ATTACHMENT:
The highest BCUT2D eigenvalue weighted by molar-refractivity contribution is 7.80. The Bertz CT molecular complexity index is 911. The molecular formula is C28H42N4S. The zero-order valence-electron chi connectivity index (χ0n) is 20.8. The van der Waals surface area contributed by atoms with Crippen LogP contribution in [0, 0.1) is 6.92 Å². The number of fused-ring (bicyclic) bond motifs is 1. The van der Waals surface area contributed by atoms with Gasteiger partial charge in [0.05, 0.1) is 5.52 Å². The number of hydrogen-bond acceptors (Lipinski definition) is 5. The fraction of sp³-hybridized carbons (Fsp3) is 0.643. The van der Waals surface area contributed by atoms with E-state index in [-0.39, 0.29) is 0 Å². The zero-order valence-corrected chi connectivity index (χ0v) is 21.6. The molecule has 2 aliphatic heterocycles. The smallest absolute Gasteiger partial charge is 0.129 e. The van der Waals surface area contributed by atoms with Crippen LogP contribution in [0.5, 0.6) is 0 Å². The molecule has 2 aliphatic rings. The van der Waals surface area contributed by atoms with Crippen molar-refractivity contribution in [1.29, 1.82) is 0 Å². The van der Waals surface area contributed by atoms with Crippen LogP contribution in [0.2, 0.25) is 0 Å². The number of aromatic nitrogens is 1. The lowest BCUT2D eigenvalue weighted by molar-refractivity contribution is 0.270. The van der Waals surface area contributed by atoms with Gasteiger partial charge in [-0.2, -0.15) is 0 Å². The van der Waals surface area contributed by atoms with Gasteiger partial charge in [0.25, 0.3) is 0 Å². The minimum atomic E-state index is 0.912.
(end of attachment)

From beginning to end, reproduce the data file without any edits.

The highest BCUT2D eigenvalue weighted by molar-refractivity contribution is 7.80. The Bertz CT molecular complexity index is 911. The molecular formula is C28H42N4S. The zero-order valence-electron chi connectivity index (χ0n) is 20.8. The van der Waals surface area contributed by atoms with Crippen LogP contribution in [0, 0.1) is 6.92 Å². The number of fused-ring (bicyclic) bond motifs is 1. The van der Waals surface area contributed by atoms with Gasteiger partial charge in [0.05, 0.1) is 5.52 Å². The number of hydrogen-bond acceptors (Lipinski definition) is 5. The fraction of sp³-hybridized carbons (Fsp3) is 0.643. The van der Waals surface area contributed by atoms with E-state index in [-0.39, 0.29) is 0 Å². The zero-order valence-corrected chi connectivity index (χ0v) is 21.6. The molecule has 2 aliphatic heterocycles. The smallest absolute Gasteiger partial charge is 0.129 e. The van der Waals surface area contributed by atoms with Crippen LogP contribution in [0.5, 0.6) is 0 Å². The molecule has 2 aliphatic rings. The van der Waals surface area contributed by atoms with Crippen molar-refractivity contribution in [1.29, 1.82) is 0 Å². The van der Waals surface area contributed by atoms with Crippen LogP contribution in [0.2, 0.25) is 0 Å². The number of aromatic nitrogens is 1. The lowest BCUT2D eigenvalue weighted by molar-refractivity contribution is 0.270. The van der Waals surface area contributed by atoms with Gasteiger partial charge in [-0.2, -0.15) is 0 Å². The van der Waals surface area contributed by atoms with Gasteiger partial charge in [0.25, 0.3) is 0 Å². The minimum atomic E-state index is 0.912.